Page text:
French jihadist Fabien Clain was killed Wednesday in a coalition air strike on an Islamic State group holdout in Syria, French news site France Info reported on Thursday.
Clain first became known when authorities identified his voice in an Islamic State (IS) group video claiming responsibility for the November 13, 2015, attacks in Paris.
Clain reads a six-minute statement on the recording while another man, believed to be his brother, offers a rallying cry for Muslims to fight the infidels “without ever capitulating”.
According to French media outlet France Info, Clain’s brother Jean-Michel was also gravely wounded in the strike.
“Fabien Clain was killed by an air strike in Baghuz, the last IS group holdout in Syria,” France Info reported.
The French government is still waiting for a DNA analysis to confirm Clain’s death. The US-led coalition fighting the Islamic State group is also verifying if Clain was killed, a French source told Reuters
France’s Defence Minister, Florence Parly, tweeted on Thurdsay saying that “Fabien Clain might have been killed during operations against IS’s last stronghold”.
Both French jihadists were wanted on international arrest warrants over the criminal investigation into the November 13, 2015, attacks in Paris.
French authorities estimate that about 100 French jihadists may still be fighting in the Baghuz area in northeast Syria and say dozens of others are being held by Kurdish-led groups in northern Syria.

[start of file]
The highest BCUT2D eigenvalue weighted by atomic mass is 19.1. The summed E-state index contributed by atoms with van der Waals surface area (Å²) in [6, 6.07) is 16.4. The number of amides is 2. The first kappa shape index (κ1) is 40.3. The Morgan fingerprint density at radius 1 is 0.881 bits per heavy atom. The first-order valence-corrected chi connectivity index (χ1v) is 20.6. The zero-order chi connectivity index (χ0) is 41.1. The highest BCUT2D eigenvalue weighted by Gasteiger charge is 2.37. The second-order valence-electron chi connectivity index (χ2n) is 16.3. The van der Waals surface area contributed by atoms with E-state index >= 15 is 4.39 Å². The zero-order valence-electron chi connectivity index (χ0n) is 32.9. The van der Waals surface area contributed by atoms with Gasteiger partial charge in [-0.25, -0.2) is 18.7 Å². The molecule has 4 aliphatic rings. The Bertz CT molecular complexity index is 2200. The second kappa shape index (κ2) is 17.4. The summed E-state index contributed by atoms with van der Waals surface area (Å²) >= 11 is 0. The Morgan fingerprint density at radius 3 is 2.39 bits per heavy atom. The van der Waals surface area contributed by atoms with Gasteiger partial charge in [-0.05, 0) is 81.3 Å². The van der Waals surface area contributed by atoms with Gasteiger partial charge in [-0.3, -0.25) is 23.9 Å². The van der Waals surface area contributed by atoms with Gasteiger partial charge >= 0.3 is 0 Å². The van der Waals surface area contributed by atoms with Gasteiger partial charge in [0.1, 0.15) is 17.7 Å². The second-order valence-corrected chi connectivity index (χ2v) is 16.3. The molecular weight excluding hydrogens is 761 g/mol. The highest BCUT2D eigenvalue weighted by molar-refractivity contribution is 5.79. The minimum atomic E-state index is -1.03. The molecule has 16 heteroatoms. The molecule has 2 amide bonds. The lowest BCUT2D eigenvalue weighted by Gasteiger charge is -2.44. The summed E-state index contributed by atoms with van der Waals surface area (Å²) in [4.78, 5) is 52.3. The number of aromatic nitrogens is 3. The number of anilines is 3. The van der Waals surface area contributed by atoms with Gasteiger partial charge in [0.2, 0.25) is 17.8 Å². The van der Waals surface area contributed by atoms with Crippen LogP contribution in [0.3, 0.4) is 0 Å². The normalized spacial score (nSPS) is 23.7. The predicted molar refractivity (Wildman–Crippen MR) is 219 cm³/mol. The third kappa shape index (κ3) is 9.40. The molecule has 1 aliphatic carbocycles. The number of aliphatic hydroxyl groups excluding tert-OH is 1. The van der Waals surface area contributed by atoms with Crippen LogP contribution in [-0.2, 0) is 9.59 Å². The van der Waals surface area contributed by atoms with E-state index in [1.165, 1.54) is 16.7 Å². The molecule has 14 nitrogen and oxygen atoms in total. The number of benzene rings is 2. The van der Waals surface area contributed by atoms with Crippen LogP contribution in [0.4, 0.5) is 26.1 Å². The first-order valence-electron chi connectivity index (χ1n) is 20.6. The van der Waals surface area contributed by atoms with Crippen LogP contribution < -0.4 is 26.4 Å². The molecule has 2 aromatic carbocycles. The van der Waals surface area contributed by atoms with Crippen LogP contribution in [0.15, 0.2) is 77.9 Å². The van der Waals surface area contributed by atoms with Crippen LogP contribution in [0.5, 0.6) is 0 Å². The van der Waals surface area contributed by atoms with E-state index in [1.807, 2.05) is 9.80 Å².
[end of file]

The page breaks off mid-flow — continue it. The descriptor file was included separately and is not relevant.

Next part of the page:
Clain had been jailed in the past for recruiting militant fighters and is believed by French authorities to have fled to Syria in 2015.
They also believe he played a larger role in the November 13 attacks than simply recording a claim of responsibility.
The November 2015 attacks were the most deadly in France since World War II. Gunmen and suicide bombers killed 129 people and injured more than 350 when a series of restaurants, a stadium and entertainment venues were targeted in the French capital.
Clain converted to Islam in the late 1990s. Like his younger brother, he is believed by French police to have become radicalised in the early 2000s when he lived in the southern city of Toulouse where he frequented radical online networks.
He was involved in the militant recruitment “Artigat cell”, French officials have said. Members of that cell were believed to have been mentored by Salafist preacher Olivier Corel, known locally as the “white emir”.
France’s military and foreign ministry have so far declined to comment on the reports of his death.